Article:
Week 6 Formative Assignment

Recognizing and using academic vocabulary

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Week 6 EAP Formative Assesment

Recognizing and using academic vocabulary. Reading weekly articles on the platform develops key aspects of academic vocabulary and discussing content of each article during the lesson improves students’ vocabulary learning strategy. Academic texts in English use a large number of words to present information and express meaning. Thus, academic articles contain mostly academic words and phrases, for instance, less frequent words or proper nouns.

The teaching and learning of vocabulary as well as the use of academic vocabulary at the university have been intensively investigated areas in applied linguistics for decades. Most researchers and language teachers understand that vocabulary is more than the sum of individual words, and that vocabulary lists, however useful, should not be taught out of context (e.g., Coxhead & Nation, 2001; Coxhead, 2000, 2002; Nation, 2001). Therefore, it is useful to be able to select and identify type of words while you are writing academic context.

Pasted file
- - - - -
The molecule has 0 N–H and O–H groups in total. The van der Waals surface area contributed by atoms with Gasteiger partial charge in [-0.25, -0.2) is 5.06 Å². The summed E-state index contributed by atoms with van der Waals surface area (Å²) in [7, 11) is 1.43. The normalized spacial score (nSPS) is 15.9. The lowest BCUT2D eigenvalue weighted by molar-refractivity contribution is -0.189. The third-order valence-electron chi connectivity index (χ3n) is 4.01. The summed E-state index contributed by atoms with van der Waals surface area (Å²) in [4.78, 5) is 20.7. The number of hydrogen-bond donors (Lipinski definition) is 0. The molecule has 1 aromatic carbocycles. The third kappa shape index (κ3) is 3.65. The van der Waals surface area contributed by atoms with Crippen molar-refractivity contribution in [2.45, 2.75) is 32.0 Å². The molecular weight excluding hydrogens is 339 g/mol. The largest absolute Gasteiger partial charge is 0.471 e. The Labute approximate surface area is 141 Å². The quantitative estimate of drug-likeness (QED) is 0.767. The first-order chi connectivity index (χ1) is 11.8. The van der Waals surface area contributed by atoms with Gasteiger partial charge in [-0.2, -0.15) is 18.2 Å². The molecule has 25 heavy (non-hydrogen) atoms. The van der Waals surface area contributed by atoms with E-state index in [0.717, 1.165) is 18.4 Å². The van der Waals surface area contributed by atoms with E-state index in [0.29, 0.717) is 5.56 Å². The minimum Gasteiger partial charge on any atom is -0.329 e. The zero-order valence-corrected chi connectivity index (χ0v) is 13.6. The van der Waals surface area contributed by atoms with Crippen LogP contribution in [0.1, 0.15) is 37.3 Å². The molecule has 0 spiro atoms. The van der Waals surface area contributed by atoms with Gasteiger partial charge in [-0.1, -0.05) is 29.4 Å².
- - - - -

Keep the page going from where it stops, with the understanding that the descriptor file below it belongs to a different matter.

In conclusion, EAP is a bit more academic program to teach and learn. However, it can help English learners attain great deal of information such as becoming full members of their disciplinary communities or growing academically. According to Charles and Pecorari (2015) EAP can be considered as integral strand of English for Specific Purposes: English for Academic is the necessary English discipline that it is needed to be able to implement activities in Academic contexts.


  1. Charles, M., & Pecorari, D. (2015). Introducing English for Academic Purposes

( 1st ed.). Routledge.

  1. Coxhead, A., & Nation, P. (2001). The specialized vocabulary in English for academic purposes. In J. Flowerdew, & M. Peacock (Eds.), Research perspectives on English for Academic Purposes (pp. 252-267). Cambridge: Cambridge University Press.

  2. Coxhead, A. (2002). A new academic word list: A corpus-based word list for academic purposes. In B. Ketterman, & G. Marks (Eds.), Teaching and language corpora (TALC) conference proceedings (pp. 73-89). Atlanta, GA: Rodopi.

  3. Coxhead, A. (2000). A new academic word list. TESOL Quarterly, 34, 213-238.

  4. Flowerdew, J., & Peacock, M. (2001). Issues in EAP: A preliminary perspective. In J. Flowerdew & M. Peacock, (Eds.), Research perspectives on English for Academic Purposes (pp. 8–24). Cambridge: Cambridge University Press.

  5. HOLES, C. D. (1972). An investigation into some aspects of the English language problems of two groups of overseas postgraduate students at Birmingham University. MA thesis, University of Birmingham.

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